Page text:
A Google Assistant feature designed to automate the time-consuming process of changing your passwords after a breach appears to be getting a wider rollout. That’s according to a tweet from leaker Max Weinbach and a report from Android Police.
One of Weinbach’s screenshots shows a dialog box warning that Chrome on Android has detected that a used password appeared in a breach, and offers the option to “Change automatically.” The second includes a confirmation box, asking the user to agree to “Let Google Assistant help you change your password.”
Google Assistant being able to change breached passwords >>>>> pic.twitter.com/Dfcnvhs1S5— Max Weinbach (@MaxWinebach) May 3, 2022
The Google Assistant feature was announced back at Google I/O last year. It only works on supported sites, but where possible the idea is to automate as much of the password-changing process as possible. When triggered, Assistant will take you directly to the right page for changing your password, and use Chrome’s built-in password manager to generate, and then store, new login details.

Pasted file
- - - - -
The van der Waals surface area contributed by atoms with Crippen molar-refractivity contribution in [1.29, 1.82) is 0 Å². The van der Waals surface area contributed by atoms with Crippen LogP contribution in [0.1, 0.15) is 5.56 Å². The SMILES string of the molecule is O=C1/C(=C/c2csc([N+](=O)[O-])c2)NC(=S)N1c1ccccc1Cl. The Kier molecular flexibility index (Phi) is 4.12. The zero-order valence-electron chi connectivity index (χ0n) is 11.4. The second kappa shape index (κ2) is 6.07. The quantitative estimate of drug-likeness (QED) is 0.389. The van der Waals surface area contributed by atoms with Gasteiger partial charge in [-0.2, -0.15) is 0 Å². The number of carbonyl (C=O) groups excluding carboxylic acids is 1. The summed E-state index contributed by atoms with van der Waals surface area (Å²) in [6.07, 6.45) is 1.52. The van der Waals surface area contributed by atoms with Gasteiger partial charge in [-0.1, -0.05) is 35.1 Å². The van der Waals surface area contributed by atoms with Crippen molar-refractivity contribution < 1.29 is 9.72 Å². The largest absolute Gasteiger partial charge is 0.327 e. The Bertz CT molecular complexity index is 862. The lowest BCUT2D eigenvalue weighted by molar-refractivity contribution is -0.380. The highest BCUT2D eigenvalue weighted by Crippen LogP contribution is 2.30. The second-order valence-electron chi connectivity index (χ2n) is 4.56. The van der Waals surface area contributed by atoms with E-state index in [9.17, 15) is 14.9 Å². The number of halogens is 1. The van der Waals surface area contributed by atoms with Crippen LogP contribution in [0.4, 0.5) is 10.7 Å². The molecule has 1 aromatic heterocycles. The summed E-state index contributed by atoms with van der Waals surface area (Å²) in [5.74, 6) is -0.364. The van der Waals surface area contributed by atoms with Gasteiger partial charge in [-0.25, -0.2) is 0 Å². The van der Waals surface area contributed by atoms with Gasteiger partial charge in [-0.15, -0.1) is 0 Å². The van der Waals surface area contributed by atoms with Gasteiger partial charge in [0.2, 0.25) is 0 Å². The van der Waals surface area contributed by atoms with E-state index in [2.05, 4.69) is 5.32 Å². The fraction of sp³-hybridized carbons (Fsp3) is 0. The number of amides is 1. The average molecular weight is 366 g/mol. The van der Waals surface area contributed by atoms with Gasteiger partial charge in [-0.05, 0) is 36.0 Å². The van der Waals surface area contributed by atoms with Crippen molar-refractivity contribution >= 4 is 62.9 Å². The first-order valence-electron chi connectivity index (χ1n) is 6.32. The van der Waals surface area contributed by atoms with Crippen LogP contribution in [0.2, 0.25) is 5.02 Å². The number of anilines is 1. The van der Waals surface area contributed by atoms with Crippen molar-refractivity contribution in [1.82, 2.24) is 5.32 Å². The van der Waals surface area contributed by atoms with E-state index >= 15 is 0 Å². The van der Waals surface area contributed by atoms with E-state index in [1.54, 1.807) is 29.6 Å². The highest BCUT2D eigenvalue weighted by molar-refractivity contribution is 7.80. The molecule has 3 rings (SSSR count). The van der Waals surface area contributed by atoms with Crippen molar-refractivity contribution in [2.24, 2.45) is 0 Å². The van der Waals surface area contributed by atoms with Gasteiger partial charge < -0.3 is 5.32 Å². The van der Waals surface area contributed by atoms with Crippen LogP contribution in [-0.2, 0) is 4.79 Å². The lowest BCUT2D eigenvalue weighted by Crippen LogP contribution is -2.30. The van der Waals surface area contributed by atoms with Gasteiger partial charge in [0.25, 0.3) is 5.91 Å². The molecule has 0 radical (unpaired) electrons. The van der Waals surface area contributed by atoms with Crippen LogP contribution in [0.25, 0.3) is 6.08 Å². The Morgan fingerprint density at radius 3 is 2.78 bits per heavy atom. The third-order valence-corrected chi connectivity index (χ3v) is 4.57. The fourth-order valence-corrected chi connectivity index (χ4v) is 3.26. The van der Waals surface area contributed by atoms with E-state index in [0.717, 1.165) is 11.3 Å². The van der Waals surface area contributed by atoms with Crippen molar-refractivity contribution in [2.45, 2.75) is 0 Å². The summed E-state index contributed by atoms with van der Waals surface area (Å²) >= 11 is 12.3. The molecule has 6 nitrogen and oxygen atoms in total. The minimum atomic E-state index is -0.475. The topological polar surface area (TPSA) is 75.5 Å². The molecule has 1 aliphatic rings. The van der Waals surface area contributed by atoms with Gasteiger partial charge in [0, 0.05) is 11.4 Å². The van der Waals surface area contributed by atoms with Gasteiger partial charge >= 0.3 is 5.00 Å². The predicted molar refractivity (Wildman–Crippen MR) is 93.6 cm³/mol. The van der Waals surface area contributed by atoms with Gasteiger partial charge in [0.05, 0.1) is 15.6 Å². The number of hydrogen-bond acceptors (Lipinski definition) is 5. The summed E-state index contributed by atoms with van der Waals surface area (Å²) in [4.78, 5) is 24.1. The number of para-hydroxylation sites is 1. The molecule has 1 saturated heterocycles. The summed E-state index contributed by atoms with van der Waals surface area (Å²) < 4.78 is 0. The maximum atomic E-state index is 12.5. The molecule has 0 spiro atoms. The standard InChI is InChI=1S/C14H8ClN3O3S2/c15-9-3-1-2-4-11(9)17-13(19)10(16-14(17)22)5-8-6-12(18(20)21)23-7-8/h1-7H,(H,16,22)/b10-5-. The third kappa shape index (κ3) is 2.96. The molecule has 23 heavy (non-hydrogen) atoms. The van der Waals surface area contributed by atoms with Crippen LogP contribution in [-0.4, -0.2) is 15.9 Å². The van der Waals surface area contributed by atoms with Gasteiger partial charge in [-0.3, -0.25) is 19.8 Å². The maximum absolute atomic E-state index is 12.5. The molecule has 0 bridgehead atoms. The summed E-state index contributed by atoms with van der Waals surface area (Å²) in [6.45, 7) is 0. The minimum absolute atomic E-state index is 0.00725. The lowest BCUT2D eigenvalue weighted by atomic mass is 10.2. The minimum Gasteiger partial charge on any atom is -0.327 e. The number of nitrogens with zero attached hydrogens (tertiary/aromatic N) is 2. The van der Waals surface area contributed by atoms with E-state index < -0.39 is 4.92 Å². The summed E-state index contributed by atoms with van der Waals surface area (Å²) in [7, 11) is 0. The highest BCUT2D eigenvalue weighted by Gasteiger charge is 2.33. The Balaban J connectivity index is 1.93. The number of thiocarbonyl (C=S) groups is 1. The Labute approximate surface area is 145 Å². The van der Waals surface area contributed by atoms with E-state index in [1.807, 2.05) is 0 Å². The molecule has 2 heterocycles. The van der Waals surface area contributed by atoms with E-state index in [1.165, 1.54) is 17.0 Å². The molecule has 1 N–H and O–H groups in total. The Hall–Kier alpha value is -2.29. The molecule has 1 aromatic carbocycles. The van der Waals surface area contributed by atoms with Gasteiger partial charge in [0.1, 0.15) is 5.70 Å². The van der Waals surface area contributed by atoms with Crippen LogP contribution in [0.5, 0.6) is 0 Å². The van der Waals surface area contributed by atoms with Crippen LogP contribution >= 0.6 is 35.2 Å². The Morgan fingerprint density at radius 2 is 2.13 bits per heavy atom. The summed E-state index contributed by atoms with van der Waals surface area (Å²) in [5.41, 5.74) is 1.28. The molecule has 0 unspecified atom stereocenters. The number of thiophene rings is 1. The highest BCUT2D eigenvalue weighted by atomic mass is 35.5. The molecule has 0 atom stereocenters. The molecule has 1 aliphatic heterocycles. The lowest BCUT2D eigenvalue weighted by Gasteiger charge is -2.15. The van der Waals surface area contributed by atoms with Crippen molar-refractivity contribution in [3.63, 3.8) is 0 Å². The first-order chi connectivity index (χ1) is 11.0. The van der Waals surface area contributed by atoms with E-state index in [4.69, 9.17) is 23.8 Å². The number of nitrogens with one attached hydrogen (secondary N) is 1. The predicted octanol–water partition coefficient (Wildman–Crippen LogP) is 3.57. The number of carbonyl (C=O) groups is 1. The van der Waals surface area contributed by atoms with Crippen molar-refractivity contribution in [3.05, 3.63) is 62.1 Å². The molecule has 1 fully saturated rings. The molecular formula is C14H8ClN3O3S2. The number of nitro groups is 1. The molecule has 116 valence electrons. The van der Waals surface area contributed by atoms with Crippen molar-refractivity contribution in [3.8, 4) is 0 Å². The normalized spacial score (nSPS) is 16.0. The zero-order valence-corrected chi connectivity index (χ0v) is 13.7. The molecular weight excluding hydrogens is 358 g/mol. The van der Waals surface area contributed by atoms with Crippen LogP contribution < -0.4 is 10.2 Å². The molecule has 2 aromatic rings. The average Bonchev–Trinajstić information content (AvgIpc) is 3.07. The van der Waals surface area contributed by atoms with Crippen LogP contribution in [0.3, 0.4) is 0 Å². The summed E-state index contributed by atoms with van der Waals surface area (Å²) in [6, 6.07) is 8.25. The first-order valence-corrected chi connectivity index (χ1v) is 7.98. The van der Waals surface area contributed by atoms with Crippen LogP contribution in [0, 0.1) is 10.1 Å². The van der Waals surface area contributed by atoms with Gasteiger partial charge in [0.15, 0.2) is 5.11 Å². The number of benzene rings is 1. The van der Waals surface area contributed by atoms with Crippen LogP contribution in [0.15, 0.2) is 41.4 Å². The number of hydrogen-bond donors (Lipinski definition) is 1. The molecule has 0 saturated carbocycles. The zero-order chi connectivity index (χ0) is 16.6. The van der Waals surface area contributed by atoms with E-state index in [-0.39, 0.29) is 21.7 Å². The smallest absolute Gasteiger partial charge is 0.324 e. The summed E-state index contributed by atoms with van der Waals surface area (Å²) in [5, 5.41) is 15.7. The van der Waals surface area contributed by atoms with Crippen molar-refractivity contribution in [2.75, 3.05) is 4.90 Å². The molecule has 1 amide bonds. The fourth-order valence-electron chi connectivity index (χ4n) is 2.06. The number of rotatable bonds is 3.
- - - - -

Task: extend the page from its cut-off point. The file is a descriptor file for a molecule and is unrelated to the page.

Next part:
Android Police notes that there’s also the option to manually check whether your passwords saved by Chrome have been compromised. The “Check passwords” option is available in the “Passwords” sub-menu in the browser’s settings. When a compromised password is found, a “Change password” button will appear, and it’ll feature a Google Assistant logo if there’s the option of automatically changing it.
The security feature is built on Google’s “Duplex on the Web” technology, which is designed to quickly carry out tasks like buying movie tickets, checking in to flights, or ordering food. It does this by automating the more routine parts of the process, like scrolling, clicking through multiple pages, and filling out forms. 9to5Google notes that the password automation appears to have been rolling out gradually since last November when “some users” were given access.
The ability to automatically change compromised passwords has been offered by password managers like LastPass and Dashlane in the past. But considering the amount of people that default to using whatever password manager is built into their browser, Google’s feature could end up having a much larger reach as it rolls out.
We’ve contacted Google to confirm the scope of the rollout.